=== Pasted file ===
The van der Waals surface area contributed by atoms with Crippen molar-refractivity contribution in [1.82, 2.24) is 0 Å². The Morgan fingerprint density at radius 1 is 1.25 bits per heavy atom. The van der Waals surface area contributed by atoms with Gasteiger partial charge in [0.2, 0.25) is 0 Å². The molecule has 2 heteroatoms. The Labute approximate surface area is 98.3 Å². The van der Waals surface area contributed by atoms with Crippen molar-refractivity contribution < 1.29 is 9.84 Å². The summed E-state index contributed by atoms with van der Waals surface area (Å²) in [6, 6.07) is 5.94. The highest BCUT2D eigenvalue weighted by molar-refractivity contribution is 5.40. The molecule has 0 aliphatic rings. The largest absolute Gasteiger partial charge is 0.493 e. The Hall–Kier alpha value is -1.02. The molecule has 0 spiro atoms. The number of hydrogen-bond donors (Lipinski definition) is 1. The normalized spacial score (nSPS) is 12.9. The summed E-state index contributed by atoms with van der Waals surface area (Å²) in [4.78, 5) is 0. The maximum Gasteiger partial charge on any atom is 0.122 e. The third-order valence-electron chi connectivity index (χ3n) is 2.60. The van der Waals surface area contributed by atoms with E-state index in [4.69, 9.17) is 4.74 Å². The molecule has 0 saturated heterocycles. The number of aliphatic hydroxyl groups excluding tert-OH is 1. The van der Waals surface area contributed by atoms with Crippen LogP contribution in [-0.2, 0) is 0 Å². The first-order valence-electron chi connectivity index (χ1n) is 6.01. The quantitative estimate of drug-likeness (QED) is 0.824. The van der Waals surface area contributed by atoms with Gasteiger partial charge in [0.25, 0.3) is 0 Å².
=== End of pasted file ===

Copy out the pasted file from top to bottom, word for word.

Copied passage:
The van der Waals surface area contributed by atoms with Crippen molar-refractivity contribution in [1.82, 2.24) is 0 Å². The Morgan fingerprint density at radius 1 is 1.25 bits per heavy atom. The van der Waals surface area contributed by atoms with Gasteiger partial charge in [0.2, 0.25) is 0 Å². The molecule has 2 heteroatoms. The Labute approximate surface area is 98.3 Å². The van der Waals surface area contributed by atoms with Crippen molar-refractivity contribution < 1.29 is 9.84 Å². The summed E-state index contributed by atoms with van der Waals surface area (Å²) in [6, 6.07) is 5.94. The highest BCUT2D eigenvalue weighted by molar-refractivity contribution is 5.40. The molecule has 0 aliphatic rings. The largest absolute Gasteiger partial charge is 0.493 e. The Hall–Kier alpha value is -1.02. The molecule has 0 spiro atoms. The number of hydrogen-bond donors (Lipinski definition) is 1. The normalized spacial score (nSPS) is 12.9. The summed E-state index contributed by atoms with van der Waals surface area (Å²) in [4.78, 5) is 0. The maximum Gasteiger partial charge on any atom is 0.122 e. The third-order valence-electron chi connectivity index (χ3n) is 2.60. The van der Waals surface area contributed by atoms with E-state index in [4.69, 9.17) is 4.74 Å². The molecule has 0 saturated heterocycles. The number of aliphatic hydroxyl groups excluding tert-OH is 1. The van der Waals surface area contributed by atoms with Crippen LogP contribution in [-0.2, 0) is 0 Å². The first-order valence-electron chi connectivity index (χ1n) is 6.01. The quantitative estimate of drug-likeness (QED) is 0.824. The van der Waals surface area contributed by atoms with Gasteiger partial charge in [0.25, 0.3) is 0 Å².